While some feel proud that young writers are emerging from the Valley, others are concerned that the understanding of literature in the young generation is going downhill.
Not long ago, an aspiring book writer rejected by traditional publishing houses had only one alternative: vanity publishing. For Rs 15,000 or Rs 100,000, or sometimes much more, one could have their manuscript edited and published, provided that they agreed to buy many copies themselves, often a few hundred or more. They typically ended up in the garage.
Writers who self-publish are more likely to be able to control the rights to their books, set their books’ sale price and keep a larger proportion of the sales. Most self-published books sell fewer than 100 to 150 copies.
There are breakout successes, to be sure, and some writers can make money simply by selling their e-books at low prices. Some self-published books attract so much attention that a traditional publishing house eventually picks them up. Fifty Shades of Grey which began its life as a self-published work has sold more than 100 million copies.
Self-publishing has become a $1 billion industry. According to Build Book Buzz, in 2017, 879,6000 self-published books were published in a print format and 129,600 were e-books. 2008 was a watershed year; for the first time in history, more books were self-published than those published traditionally.
Digital technology has changed all that. A writer turned down by traditional publishers — or even avoiding them — now has a range of options.
Book critic Ron Charles in the Washington Post complained that “No, I don’t want to read your self-published book”, citing concerns that self-published books lacked quality and were published by authors with little understanding of the audience or the market.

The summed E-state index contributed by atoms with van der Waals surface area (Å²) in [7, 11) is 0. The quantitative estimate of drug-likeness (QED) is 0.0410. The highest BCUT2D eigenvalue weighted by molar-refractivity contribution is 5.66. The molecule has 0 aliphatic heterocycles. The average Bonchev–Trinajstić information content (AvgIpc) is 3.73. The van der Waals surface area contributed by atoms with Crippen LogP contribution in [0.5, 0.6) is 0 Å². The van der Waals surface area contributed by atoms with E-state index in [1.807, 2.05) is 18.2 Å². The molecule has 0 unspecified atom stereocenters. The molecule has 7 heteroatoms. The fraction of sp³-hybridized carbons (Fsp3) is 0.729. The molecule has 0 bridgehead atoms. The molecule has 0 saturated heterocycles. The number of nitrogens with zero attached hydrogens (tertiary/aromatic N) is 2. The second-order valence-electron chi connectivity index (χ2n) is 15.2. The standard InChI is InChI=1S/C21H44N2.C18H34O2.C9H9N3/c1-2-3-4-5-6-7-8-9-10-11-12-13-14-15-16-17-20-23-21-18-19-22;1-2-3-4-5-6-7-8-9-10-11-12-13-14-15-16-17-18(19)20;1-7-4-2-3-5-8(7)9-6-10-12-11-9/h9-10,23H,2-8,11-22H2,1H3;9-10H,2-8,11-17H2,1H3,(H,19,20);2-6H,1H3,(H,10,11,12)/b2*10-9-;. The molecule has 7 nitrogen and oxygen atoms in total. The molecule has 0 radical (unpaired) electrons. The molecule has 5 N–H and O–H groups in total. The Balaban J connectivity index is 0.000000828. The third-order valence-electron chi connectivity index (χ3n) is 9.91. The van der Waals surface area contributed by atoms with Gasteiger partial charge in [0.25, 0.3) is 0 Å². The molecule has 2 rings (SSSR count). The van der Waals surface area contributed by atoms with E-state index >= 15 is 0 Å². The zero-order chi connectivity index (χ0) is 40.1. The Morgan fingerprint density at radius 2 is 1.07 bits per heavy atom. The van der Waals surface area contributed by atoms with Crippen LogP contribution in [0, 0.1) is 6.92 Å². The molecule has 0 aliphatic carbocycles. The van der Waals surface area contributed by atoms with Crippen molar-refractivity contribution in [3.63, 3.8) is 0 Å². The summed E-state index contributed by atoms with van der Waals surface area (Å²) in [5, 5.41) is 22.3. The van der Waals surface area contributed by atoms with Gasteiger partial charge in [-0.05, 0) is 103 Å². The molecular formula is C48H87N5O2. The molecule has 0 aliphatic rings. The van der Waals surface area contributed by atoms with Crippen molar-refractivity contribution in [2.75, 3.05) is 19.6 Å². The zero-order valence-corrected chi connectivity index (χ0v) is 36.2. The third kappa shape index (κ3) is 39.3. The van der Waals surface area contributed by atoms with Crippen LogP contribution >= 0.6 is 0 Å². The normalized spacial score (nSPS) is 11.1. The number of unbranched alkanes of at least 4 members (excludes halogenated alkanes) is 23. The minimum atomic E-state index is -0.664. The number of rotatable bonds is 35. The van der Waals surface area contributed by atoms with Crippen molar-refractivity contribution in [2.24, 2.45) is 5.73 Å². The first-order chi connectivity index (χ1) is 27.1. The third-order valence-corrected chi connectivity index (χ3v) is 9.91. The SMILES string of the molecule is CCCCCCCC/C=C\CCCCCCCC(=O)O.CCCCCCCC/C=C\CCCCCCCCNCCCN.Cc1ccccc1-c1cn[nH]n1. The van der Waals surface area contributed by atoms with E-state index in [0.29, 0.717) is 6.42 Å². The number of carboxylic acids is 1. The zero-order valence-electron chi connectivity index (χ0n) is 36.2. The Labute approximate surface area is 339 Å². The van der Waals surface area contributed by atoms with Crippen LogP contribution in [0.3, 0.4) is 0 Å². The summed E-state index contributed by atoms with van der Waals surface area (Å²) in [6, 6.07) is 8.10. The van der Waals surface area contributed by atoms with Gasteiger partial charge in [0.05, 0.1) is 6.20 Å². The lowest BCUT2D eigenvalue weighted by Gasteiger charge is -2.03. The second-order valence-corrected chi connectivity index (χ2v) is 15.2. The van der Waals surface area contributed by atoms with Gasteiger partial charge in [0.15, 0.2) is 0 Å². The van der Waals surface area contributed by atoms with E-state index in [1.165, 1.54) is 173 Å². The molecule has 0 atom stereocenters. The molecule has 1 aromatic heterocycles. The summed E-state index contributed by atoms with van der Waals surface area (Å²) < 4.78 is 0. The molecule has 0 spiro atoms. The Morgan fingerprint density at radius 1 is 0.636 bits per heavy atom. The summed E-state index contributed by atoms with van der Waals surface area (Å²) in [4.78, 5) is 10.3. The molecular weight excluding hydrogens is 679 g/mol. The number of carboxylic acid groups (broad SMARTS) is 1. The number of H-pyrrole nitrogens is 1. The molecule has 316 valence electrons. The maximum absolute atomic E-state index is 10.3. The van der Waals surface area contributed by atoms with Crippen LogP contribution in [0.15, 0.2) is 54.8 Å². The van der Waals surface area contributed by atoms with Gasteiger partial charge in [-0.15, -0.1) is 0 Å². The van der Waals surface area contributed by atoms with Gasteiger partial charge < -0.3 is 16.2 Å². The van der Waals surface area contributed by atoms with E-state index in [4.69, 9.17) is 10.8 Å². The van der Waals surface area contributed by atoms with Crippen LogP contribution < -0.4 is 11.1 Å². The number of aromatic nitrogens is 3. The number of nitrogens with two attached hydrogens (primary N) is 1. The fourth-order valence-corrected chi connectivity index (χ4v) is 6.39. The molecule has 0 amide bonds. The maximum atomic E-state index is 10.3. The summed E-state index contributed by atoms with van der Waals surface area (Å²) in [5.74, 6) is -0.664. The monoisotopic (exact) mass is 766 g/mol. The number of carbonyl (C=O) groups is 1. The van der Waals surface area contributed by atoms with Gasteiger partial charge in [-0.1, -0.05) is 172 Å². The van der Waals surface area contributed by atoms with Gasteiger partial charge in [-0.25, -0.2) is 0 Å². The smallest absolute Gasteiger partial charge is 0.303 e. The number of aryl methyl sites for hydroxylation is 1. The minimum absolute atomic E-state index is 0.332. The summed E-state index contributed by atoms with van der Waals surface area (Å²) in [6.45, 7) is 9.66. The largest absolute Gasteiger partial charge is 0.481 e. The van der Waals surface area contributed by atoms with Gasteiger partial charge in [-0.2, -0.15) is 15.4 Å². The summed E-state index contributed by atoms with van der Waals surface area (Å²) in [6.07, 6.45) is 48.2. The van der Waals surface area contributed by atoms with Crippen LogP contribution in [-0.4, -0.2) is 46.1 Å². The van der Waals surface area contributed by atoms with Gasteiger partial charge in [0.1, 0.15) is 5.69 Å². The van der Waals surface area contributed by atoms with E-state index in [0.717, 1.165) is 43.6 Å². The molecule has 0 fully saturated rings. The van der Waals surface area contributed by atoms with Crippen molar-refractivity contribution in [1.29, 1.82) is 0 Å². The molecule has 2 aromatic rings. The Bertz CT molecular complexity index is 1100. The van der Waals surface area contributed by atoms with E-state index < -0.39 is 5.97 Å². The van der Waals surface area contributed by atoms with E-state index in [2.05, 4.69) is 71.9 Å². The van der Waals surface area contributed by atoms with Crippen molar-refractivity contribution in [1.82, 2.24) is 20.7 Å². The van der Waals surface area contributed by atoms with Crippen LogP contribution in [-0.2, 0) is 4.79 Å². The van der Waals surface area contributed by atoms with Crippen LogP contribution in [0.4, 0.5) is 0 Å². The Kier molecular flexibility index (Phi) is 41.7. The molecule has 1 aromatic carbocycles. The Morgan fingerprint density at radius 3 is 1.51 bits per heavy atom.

Sutton was asked, “What do you say to the indie writer who reminds you that Walt Whitman was self-published?”
“You are not Walt Whitman,” he said. “The 21st century is different in so many ways from the 19th that the comparison is meaningless. No one is forbidding you from self-publishing, but neither is anyone required to pay attention.”
People are more interested in writing self-published books than reading them.
They used to call it the “vanity press,” and the phrase itself spoke volumes. Self-published authors were considered not good enough to get a real publishing contract. They had to pay to see their book in print. But with the advent of e-books, self-publishing has exploded, and a handful of writers have had huge best-sellers.
In his article No, you probably don’t have a book in you, Kate McKean, a writer and literary agent, writes, “I hate to break it to you but everyone does not have a book in them. When people talk about “having a book in them,” or when people tell others they should write a book (which is basically my nightmare), what they really mean is I bet someone, but probably not me because I already heard it, would pay money to hear this story.